The motion also highlights the need for the government to note the establishment of the suicide register by the Queensland state government to enable better research into the causes and prevention of suicide, and the direction of funding to programs which will reduce the rates of suicide in areas that have been discovered as so-called 'hot spots'. I have also mentioned in this place before the very worthwhile implementation of suicide prevention training programs for front-line police officers and public transport employees by the New South Wales state government. These people are right on the front line when dealing with incidents of suicide in many cases. I think it is something to be commended that those people are given training to deal not only with the death in those circumstances, or an attempted suicide, but also with the other people who are impacted around such a situation.
The motion is also aimed at urging the government to note the Tasmanian government's development of a dedicated Youth Suicide Prevention Strategy, because there is no doubt that we do have an opportunity with the young people of today. While the young people of today communicate differently to many of my vintage, they have not grown up with the stigma about discussing suicide and mental health issues that most of us did. They did not grow up with that sort of taboo on talking about these matters, which gives us an opportunity to develop some different strategies around that, and I commend the Tasmanian government for doing so.
Last Friday, I was pleased to attend the fourth of the Suicide Prevention Network of Networks events conducted by the Office of the Chief Psychiatrist. Two of these have been held in Adelaide about 12 months apart and the other two were of a more regional nature, one in Mount Gambier and one in Clare. I was pleased that last Friday, here at the Festival Centre, I was able to meet the new Chief Psychiatrist and also the new officer who has been appointed to assist in the rollout of the Suicide Prevention Strategy. I am delighted that that position has now been filled. It only took about 14 or 15 months after the promise was made in the lower house at estimates, but we have to rejoice in the fact that that person is now in the position.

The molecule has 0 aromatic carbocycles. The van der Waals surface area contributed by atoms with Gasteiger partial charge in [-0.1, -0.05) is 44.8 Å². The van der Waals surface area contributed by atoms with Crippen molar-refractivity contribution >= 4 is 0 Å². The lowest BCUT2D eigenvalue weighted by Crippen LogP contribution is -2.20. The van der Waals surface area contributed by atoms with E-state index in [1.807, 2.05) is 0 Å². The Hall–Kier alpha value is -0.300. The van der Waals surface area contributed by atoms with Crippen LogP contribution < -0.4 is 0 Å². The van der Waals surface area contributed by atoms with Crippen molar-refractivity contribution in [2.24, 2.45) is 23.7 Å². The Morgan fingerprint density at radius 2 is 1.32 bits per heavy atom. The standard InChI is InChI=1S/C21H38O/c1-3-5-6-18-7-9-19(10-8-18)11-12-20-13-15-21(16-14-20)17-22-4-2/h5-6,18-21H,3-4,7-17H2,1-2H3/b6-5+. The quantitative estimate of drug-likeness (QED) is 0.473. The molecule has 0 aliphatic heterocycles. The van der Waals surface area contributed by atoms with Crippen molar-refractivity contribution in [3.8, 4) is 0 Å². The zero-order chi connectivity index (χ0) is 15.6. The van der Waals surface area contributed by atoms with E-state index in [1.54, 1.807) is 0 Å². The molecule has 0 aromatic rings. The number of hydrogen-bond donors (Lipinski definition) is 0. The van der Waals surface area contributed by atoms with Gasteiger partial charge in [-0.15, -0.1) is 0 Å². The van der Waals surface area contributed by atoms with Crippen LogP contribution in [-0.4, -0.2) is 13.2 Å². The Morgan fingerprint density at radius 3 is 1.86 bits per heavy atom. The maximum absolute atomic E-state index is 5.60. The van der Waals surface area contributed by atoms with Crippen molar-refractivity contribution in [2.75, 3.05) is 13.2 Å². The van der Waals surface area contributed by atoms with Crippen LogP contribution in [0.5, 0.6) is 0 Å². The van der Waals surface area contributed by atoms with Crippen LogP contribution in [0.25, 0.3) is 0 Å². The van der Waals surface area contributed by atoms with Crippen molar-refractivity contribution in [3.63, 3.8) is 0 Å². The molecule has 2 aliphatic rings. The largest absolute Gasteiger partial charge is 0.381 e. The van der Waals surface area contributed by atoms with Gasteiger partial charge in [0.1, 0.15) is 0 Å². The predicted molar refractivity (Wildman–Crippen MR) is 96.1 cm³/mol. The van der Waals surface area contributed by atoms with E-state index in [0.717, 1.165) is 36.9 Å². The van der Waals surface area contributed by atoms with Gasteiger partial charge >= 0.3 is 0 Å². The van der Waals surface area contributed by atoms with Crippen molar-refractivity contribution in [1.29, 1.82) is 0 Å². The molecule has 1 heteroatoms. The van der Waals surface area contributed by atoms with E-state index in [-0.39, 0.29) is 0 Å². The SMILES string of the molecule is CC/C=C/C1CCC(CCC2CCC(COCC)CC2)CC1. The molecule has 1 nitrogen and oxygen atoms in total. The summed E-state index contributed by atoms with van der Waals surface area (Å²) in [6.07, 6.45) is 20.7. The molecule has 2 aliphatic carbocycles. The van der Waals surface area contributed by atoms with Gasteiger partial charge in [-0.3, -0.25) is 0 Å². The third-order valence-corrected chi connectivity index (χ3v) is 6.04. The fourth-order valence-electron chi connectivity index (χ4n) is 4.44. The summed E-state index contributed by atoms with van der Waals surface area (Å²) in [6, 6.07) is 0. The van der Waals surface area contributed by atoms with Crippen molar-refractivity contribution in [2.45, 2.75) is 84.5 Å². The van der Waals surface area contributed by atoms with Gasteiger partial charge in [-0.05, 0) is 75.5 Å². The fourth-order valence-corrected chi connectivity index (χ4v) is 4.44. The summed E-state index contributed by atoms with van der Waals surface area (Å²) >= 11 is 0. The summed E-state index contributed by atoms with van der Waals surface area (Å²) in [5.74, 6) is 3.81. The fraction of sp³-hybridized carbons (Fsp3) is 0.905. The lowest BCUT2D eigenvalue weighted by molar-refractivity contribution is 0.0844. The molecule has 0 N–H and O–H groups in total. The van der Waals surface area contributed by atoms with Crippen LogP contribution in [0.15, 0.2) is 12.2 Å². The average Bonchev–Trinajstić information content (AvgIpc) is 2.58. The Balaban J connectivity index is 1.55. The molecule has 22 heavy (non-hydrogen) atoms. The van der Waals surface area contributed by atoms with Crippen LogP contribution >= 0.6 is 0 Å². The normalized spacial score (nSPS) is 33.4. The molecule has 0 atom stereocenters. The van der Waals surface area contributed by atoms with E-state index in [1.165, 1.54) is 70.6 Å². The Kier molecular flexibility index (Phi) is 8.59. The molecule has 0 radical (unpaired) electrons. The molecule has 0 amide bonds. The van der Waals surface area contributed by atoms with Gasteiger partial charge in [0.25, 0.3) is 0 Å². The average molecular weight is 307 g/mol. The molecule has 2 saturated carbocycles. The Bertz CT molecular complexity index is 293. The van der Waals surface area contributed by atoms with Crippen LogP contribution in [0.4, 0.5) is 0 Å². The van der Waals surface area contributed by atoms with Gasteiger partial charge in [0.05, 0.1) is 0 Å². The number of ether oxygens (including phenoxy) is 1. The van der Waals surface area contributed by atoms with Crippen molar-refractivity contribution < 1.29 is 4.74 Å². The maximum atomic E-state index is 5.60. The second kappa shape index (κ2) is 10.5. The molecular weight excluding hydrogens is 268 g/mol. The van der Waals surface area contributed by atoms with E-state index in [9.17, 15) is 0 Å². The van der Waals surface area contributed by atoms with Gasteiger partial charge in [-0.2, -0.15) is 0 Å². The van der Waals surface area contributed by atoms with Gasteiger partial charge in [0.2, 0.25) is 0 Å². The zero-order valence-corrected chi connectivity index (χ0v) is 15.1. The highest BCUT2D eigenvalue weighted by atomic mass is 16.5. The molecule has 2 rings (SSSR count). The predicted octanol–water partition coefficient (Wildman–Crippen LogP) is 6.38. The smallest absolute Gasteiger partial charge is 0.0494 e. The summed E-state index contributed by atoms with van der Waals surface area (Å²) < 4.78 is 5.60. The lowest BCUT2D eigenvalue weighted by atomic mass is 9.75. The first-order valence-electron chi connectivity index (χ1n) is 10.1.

I do want to say that is a pity that, of those four Network of Networks events, on only one occasion was the government represented by a member of parliament. In fact, last year the member for Taylor in another place (parliamentary secretary) represented the government, and I was very pleased about that, but on the other three occasions there has not been anyone there representing the government. I do not blame other members in this chamber because they may not have known that it was happening, but I think that is poor, because I think the great people who are working as volunteers in this area are looking for leadership. The leadership provided by the Hon. Helen Morton MLC in Western Australia and the Hon. Michael Ferguson MHA in Tasmania, as ministers in those jurisdictions, has been very well received.
I do say again to the current minister here that he needs to step up to the mark. He has been completely unseen and unheard in this sector. It is not too late. He needs to come on board. I know that there are many others in the government who support the work I have done, some of whom have urged me to continue moving motions like this.
Another area I have not mentioned directly in this motion but one I think is increasingly important for us to take notice of is the area of postvention; that is, a focus on the people who have been impacted by suicide and attempted suicide and who are, in many ways, at greater risk of having further instances of that in a particular family.
Only yesterday, in a conversation with a colleague in this parliament, I learned of a situation where suicide has impacted a family at three different generations. I have certainly come across it where it has been more than once in the one generation and maybe in two generations, but I have not heard of that before. It is an area we must continue to focus on because it has been proven over and over again that many of the people in those families who have suffered from suicide will be very vulnerable and at risk of taking their own life.
With those words, I commend the motion to the council. I urge all members to continue to work hard. I am very grateful for the terrific support I have received from many members in this chamber and the other place for the work I do in this area. I will indicate to members later this year when I wish to call this to a vote. I seek the support of the council.
Debate adjourned on motion of Hon. G.A. Kandelaars .